Title: Angels & Demons Author: Dan Brown Genre: Modern Thriller

(Warning: possible spoilers; I've woven some analysis in here as well)

Before I start, I want to say that this book is amazing. If you have any interest whatsoever in fast-paced modern thrillers, technology, physics, art, symbology, science, religion, the Illuminati, history, or the Catholic Church, you should read this book. In fact, even if you don't have any interest whatsoever in any of those topics, you should read this book.

When I was reading the children's book Loamhedge by Brian Jacques last week, through every page my mind kept blaring out the black and white, Good v. Evil allegories present throughout the entire novel. It's been quite a few months since I'd read a Jacques novel, and this year has been an amazing one of literary growth for me (in a personal sense). A good friend pointed out to me the signature Jacques black and white several months ago, and this second-to-latest Redwall novel was my chance to check it out.

In Angels & Demons, however, there is not one space to call out in objection, or to criticise on some petty point. In fact, if there's even a moment to breathe in the plot that progresses at warpspeed with mind-bending turn after another, it is only to pause and give thought to the horrific reality and plausibility that Brown weaves into his heavily factual tale, or to give a cursory glance over the weighty issues that the novel brings to light. Never have I seen a thriller that talks about such forbidden subjects without obviously offending one group or another; in fact, even among the company of non-thrillers, it does an incredible job of not being heavily biased to one side or the other. Each side is credible.

From the first page, this book had caught my attention. Suprisingly enough, Brown can be quite funny at times; this certainly caught my attention from the start and drew a few odd looks from the seriously-titled book to my nearly falling from my chair in laughter (okay, so that happens a little more often than with some people).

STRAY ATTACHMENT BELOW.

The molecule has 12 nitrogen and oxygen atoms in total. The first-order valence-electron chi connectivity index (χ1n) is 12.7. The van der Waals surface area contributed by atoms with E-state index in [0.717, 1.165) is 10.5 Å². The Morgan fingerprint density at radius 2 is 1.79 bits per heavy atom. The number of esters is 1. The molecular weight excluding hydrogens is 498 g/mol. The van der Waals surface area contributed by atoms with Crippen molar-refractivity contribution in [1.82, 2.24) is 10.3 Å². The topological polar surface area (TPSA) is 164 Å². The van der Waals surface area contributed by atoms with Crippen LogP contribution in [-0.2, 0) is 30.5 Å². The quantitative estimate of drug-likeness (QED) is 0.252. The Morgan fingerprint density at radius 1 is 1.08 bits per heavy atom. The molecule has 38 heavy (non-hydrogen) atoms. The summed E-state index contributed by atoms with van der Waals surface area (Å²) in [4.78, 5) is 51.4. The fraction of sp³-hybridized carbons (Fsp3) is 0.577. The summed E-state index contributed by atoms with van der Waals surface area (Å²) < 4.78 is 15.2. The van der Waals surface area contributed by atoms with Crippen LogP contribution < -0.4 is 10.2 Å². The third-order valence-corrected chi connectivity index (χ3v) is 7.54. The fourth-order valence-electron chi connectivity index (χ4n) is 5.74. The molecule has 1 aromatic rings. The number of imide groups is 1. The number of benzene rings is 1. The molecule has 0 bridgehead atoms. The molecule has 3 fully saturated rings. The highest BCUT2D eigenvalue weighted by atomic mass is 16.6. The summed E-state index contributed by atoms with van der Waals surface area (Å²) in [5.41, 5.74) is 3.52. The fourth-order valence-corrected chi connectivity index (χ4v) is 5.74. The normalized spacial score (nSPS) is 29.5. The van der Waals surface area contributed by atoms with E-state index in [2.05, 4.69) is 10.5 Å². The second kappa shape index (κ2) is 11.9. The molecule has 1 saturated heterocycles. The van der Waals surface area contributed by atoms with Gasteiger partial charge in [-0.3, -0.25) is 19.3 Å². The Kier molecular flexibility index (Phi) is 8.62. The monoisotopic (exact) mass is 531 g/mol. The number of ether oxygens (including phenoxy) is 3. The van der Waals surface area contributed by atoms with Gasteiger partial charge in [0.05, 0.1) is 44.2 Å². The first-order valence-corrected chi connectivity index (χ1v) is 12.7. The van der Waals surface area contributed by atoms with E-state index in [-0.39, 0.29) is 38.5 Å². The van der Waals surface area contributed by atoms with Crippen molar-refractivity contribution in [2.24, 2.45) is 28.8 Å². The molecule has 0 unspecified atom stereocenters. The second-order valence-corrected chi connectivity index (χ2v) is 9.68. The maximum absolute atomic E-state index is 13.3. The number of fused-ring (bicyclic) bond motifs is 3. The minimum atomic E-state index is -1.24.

The book is jam-packed with historical details and facts, making it obvious that Brown spent quite a bit of time and resources into researching the material needed to write it. In fact, I think that learned more from reading the book once (it took three days, with school/a trip to my grandparents) than I've learned in a single class in an entire year, and in a much more amusing light.

The language is intelligent but not difficult to read, which opens the novel to a wide audience. Brown also incorporates a fair amount of actual language in the foreign languages seen; I had quite a good time mentally pointing out the similarities between Italian, German, English, Spanish, and French. It certainly lends a much more realistic atmosphere when the character shouts out "Grazie!" than "Thank you!" (in Italian). Brown does, however, sell to his obviously English audience by repeating afterwords in English, though in a way that blends seemlessly with the flow of the story.

Brown's clear understanding of both sides of the battle of science versus religion shows itself well in the novel, and gives arguments for both. I had the reasons for my (closet) atheism spelled out in front of me, plausible reasons given for the belief in God at the same time as science, and also combinations of the two. There was no clear right or wrong given. Brown brings up the issues, presents the arguments, tells the story, and moves on. In fact, until the very end of the story, I was convinced that the story was going to be sympathetic to religion, but it turned out that it wasn't. There is so much room for personal reflection and choice, which I myself need to regroup and finish doing.

Altogether, the information that I have gleaned from the book has given me a new respect for history, academics, and scientists, and an understanding of the arguments of those on the side of the Church (for the enlightenment of my flamboyant liberal self).

Having an open mind is a great thing. This is a worthy read for any who wish to say that they possess such.